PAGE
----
But we should not treat the long-subsidized nuclear industry as some sort of charity case that requires huge public subsidies while turning our backs on a completely viable alternative. It’s time to start reaping the benefits of increased electricity trade between our two provinces and tune out electricity separatists like the CNA.

- Angela Bischoff

P.S. For another critique of the CNA's position, see the letter sent to the Toronto Star by engineer Malcolm Hamilton.

What’s in it for Quebec?

One of the questions we frequently hear about the idea of increasing water imports to Ontario is “What’s in it for Quebec?”

Quebec Ontario benefitsAs it turns out, quite a bit. According to the Commission sur les enjeux énergétiques du Québec, which looked into the province’s energy future in 2013, the province will be exporting the majority of its power at low prices (about 3 cents per kWh) for the foreseeable future. That’s because shale gas and increased efficiency have put strong downward pressure on electricity prices in the U.S. Northeast, and because Quebec simply cannot export any more power during peak periods to the U.S. market due to transmission line constraints.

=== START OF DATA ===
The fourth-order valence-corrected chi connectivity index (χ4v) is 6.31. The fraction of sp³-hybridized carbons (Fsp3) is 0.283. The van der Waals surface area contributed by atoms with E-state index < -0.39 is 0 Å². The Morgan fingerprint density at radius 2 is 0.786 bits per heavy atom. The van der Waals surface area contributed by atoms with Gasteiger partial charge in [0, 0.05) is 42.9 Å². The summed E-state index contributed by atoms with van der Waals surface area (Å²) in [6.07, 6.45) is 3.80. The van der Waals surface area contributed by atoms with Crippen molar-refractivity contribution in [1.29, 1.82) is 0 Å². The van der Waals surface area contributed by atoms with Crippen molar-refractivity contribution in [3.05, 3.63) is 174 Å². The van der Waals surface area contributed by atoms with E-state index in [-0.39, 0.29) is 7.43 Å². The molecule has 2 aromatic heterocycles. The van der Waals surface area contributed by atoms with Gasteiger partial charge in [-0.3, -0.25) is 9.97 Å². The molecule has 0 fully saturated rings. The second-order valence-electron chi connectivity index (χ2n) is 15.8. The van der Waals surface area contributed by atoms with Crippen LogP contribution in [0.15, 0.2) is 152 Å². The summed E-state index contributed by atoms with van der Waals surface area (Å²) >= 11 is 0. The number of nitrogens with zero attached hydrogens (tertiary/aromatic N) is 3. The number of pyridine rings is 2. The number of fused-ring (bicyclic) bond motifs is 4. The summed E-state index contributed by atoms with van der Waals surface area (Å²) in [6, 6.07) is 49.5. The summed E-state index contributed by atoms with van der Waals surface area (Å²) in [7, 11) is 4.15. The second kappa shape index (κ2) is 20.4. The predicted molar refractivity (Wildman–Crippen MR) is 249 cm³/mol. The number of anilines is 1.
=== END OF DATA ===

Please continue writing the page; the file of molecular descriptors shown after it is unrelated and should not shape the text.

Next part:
Quebec is hoping that new transmission lines will help it address the latter problem, but these lines will take some years – and hundreds of millions of dollars – to construct and not everyone on the U.S. side is welcoming of new transmission corridors through places like the Adirondack Mountains.

So what’s a province with a growing surplus of water power to do? Well, one idea is to split the difference between the price of Quebec’s exports to the U.S. and Ontario Power Generation’s forecast of the cost of power from a re-built Darlington Nuclear Station in Ontario (currently 8.3 cents per kWh). This would allow Quebec to earn substantial additional revenues – in the order of $600 million per year – without having to string a single kilometre of new transmission line.

While power prices on the open market rise and fall with cold winters and cool summers, Quebec’s expert panel was clear that the province needed to explore more options on how to maximize the benefit of its water power resources. What the Commission didn’t touch on was the fact that Quebec could also earn greater revenue by improving its energy efficiency, thereby freeing up even more water power for export without having to build a single new dam.

One of the best ways for Quebec to maximize the benefit of its water power resources is to strike a long-term deal with Ontario to replace high-cost nuclear energy. With both provinces struggling to tame difficult deficits and paying down large public debts, such a deal could be a real gift to both parties, saving Ontario at least $600 million a year and nearly doubling the price Quebec receives for its power.

For our full assessment, developed with the Quebec environmental organization Equiterre, of how both provinces will benefit from increased electricity trade, click here. And see the coverage of our recently released assessment by the Canadian Press and Le Devoir.

- Angela Bischoff